In the few years approaching the change in serial system of 1977, the numbers became much more reliable for dating. While not all SGs produced from 1975–1977 used this system (many '75 models use the old system, suggesting it was implemented later in the year), all that did were produced in these years. Typically (but not always), serials from this era have the model name printed or stamped at the top, "Made in U.S.A." under that and the serial below. This was all printed onto a single oval-shaped decal. However, sometimes serial numbers using this numerical format would simply be stamped into the headstock with no model name above and "Made in U.S.A." placed below, as in previous years, or omitted entirely.
Note: It's not uncommon for the model name part of the decal to be clipped off and the production numbers be out of the expected range.
For 1976, the six-digit production numbers ranged as follows:
144,400–145,300 = SG Custom
148,800–153,200 = SG Standard
Gibson's then most sustainable numbering system was launched in August 1977, with a stamped-in 8-digit number. The 1st and 5th digit represent the year of manufacture. The 3 digits in-between denote the day of that year, while digits 6 to 8 give the production number.
Y = Year
D = Day
P = Production Number
03262834 = 2002 | 326th day | # 834
After the opening of the new factory in Nashville in 1983, the production numbers began to denote the production site. 001 to 499 appeared on the instruments built in Kalamazoo, and 500 to 999 on those built in Nashville. Even after the closing of the Kalamazoo factory in 1984, this practice continued until 1989 in Nashville.
In 1994, to celebrate Gibson's Centennial Anniversary, they changed their serial number format to the following.
Y = Year
P = Production Number
94262834 = 1994 | # 262,834
This can prove confusing, but remember that the second digit of any regular USA serial number cannot be higher than 3.
In July 2005, the system was changed to nine-digits, with a digit added at the beginning of the production number. The production numbers went from 500 to 699, after which the batch number 1 was included, and the production number returned to 500.
Y = Year
D = Day
B = Batch
P = Production Number
025494925 = 2009 | 254th day | Batch 4 | # 925
Starting in 2008, the model year was stamped under "Made in U.S.A." on the back of the headstock.
Gibson's most simplified system was introduced in late 2013 (Note: overlap occurred and some guitars used the old format until as late as July 2014). It remained a stamped 9-digit number, but the first 2 digits indicate the model year. This is not to be confused with the year in which it was actually produced. The lineup for every year has its production started in the fall or winter of the year before, so a guitar that was actually made in October of 2018 would be a model year 2019 example, and therefore the first two digits would be "19". The only way to know the actual production date of guitars made in this era is to have the original info card that came with the guitar.
The last 7 digits are a production number for all guitars produced that year. It also includes the model year stamped under "Made in USA", making decoding mostly redundant anyway.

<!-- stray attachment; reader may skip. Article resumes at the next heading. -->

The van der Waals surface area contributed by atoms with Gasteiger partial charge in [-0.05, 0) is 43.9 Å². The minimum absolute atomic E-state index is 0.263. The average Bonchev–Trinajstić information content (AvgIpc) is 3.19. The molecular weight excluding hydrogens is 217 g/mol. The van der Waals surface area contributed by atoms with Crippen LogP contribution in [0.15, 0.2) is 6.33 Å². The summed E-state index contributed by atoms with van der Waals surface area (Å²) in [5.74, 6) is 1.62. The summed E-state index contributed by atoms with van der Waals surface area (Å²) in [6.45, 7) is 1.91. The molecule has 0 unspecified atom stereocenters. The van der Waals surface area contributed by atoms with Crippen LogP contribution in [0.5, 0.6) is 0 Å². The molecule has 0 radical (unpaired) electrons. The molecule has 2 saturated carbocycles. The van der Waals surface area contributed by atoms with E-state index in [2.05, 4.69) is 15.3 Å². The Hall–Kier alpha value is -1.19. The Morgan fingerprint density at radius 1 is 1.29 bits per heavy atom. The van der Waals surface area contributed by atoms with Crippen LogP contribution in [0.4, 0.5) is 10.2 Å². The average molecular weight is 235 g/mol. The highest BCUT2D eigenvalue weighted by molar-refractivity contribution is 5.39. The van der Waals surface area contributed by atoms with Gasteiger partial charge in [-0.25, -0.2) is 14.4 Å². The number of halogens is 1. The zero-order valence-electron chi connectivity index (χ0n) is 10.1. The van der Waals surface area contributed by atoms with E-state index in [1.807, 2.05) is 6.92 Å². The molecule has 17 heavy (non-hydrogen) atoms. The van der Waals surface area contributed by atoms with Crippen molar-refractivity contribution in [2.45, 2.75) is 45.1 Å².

Y = Model Year
P = Production Number
170604639 = 2017 model year | # 604,639
Some time around March 2019, Gibson dropped the year stamping and returned to the 2006–2013 format. However, the batches do not start at 500 anymore; they start at zero.
Y = Year
D = Day
B = Batch
P = Production Number
124690235 = 2019 | 246th day | Batch 0 | # 235
Custom Shop Serial Numbers
The Custom Shop uses a different formula for Historic Collection SGs than it does for most other models, although it's shared with the Firebird and '68 Les Paul Reissue:
Y = Year
P = Production Number
M = Model (1 = Special & Custom, 2 = Standard)
075292 = 2007 | # 529 | SG Standard
However, in 2010, the format changed so that the first digit was always zero, making it more difficult to distinguish a 2005 from a 2015. Because this leads to confusion, one way to differentiate a '00s model from a '10s (besides the changes in specs over the years) is to look at the Certificate of Authenticity; for most of the '00s, it was a single sheet of paper, whereas in the '10s, it was in a black booklet. Post-2020 examples can be distinguished most easily by the double ring tuners introduced in 2018.
In 2020, the format changed so that the first digit represents the year:
Y = Year
P = Production Number
M = Model (1 = Custom, 2 = Standard, 3 = Special & Junior)
105292 = 2021 | # 529 | SG Standard
Special edition SGs and the EDS-1275 use the standard Custom Shop format:
In 2010, the production number increased to five digits.
Artist Signature Models
Gary Rossington SG: Two variations were used. Version 1 mimics 1961 ink-stamped format. Numbered in sequence as "1 3XXX". Version 2 uses standard Historic format explained above.
Tony Iommi SG: Numbered in sequence as "TI XXX"
Pete Townshend SG: Numbered in sequence as "PT XXX"
Robby Krieger SG: Numbered in sequence as either "Krieger XXX" or "RK XXX"
Earliest Known SGs
This is the model pictured in the 1962 catalog, showing a rectangular tenon cover, longer pickguard and blank TRC. One feature that differentiates this prototype from any production 1960 SG is the "Les Paul" script silk-screened on the headstock. Another is the pickguard actually touching the switch, which has no ring.
All original. Notice large tenon cover.
Truss rod cover was replaced with one from 1968 Les Paul. Also has large tenon cover like 0 8865.
Most hardware replaced and stopbar installed, but original pickguard and tenon cover (now smaller).
Rectangular tenon cover.